Stella’s Inheritance If There Was No Step-Up Basis
Let’s assume the same situation for Stella except this time there is no step-up basis. She makes the same decision. She’s going to sell the two low performing real estate properties.
To calculate the gain she’d have, she would need to know the accumulated depreciation and the basis for the properties. Most likely the depreciation schedule and worksheets that her uncle’s accountant had prepared would have that information.
When she sells, it would have the same tax impact as if her uncle had sold it. She’d have to calculate the gain and recapture the depreciation.
We’ll assume that the two properties sell for a combined price of $240,000. There is a cost of sales of $20,000 and the basis for the properties were $100,000 (combined) with accumulated depreciation of $50,000
The gain is calculated as:
Sales price: $240,000
Less: cost of sales ( 20,000)
Less: Basis (100,000)
Plus: Depreciation 50,000
Gain: $170,000. Of that, $50,000 is taxed at the higher depreciation recapture rate. The rest ($120,000 or $170,000 – $50,000) would be taxed as the capital gains rate.
Assuming an average, middle class income for Stella and her husband, they probably are looking at a tax of about $25,000.
But Stella has another thing she wants to do.
She wants to sell her uncle’s house too. That’s more complicated.
It’s a house that he bought years ago and she doesn’t know how much he paid or how much the improvements were that he’d done over the years.
And at this point, there is no easy way to figure out the gain that she might have. From what we know of the possible law would be, it’s going to take your best guess of what the basis would be. Of course, if you’re audited, it might be hard to prove that.
For that reason alone, I don’t think that we’ll lose the step-up basis without some additional information on HOW to calculate from the IRS. We just don’t know what we don’t know.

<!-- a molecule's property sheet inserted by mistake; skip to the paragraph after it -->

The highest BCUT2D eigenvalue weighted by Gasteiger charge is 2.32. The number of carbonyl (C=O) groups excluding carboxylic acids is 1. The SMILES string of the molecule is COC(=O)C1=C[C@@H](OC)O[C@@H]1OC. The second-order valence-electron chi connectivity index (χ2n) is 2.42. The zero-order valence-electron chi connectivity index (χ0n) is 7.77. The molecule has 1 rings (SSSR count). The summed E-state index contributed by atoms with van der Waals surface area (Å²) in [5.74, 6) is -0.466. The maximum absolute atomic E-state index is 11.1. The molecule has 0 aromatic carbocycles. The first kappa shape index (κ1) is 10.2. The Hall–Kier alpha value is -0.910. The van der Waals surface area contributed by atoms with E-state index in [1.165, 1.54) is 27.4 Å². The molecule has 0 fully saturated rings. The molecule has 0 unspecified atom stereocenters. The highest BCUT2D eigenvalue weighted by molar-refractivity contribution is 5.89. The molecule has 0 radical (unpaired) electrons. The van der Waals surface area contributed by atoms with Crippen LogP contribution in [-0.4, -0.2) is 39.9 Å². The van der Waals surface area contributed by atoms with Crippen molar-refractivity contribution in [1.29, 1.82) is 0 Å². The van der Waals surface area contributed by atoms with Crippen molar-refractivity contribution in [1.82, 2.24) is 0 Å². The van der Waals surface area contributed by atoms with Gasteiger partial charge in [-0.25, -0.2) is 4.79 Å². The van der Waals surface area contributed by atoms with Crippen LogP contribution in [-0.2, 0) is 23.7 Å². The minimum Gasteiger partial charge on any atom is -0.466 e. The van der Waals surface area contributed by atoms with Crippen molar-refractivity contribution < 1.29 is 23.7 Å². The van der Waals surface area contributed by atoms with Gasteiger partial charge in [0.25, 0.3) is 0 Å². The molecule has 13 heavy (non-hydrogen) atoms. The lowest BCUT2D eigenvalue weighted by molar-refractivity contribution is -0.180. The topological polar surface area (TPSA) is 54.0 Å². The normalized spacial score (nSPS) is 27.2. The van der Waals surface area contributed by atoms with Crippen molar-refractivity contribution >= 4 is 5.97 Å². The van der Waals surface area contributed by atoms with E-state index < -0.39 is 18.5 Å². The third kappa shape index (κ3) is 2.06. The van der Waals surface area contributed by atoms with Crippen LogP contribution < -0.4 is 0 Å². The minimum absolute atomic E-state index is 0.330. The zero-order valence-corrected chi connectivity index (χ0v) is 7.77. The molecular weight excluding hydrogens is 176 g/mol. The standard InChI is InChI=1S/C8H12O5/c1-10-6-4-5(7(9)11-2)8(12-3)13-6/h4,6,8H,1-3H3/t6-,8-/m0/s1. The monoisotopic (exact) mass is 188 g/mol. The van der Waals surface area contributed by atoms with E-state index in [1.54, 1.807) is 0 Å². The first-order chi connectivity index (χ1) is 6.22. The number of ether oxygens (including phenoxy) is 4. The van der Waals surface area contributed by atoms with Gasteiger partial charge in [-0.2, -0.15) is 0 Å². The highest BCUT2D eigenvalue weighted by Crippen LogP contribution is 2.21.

What Kind of Strategies Can You Use If You DO Lose the Step-Up Basis?
Until we know exactly how the change will work, we can’t determine what strategies will be effective. Here are some thoughts on what might work:
Move into an inherited single residence for 2 years and use the 2 out of 5 year capital gain exclusion.
Donate appreciated stock prior to sale. You could combine that with the high income/charity strategy to fund a charity that eventually employs you. (This is just one of the many proprietary strategies that we use for our clients.)
Donate appreciated assets to a charitable remainder trust. In the right circumstances, this can give you a big charitable donation, cash flow and no tax on the sale.
Move assets into a Roth IRA or Roth 401(k).
Gift assets if you’re concerned about hitting the estate tax limitation.
That’s just off the top of my head while I’m writing today’s blog. The fact is that whatever tax changes come up, there will be people like me who find ways for our clients to pay less tax.
It all comes down to just a few steps for you:
Know what you want and where you are,
Hire experienced tax strategists, and
Free Advice Can Be the Most Expensive Advice You’ll Ever Get
I see people posting technical questions on Facebook all the time, looking for free answers. And I shudder at some of the responses.
Not only are the commentors wrong, but often they’ll end up costing you even more money than if you did nothing. You may see a qualified accountant or tax attorney responding for tax questions, but the responses will be general. And it’s hard to sort out the few good answers from all the rubbish.
And even if the advice you get is valid, it’s hard to say whether it will be the best answer for you.
Our Wednesday Coaching goes through strategies designed to put more money in your pocket, reduce your taxes and build your wealth. Plus, you can review your own personal tax situation with me, live.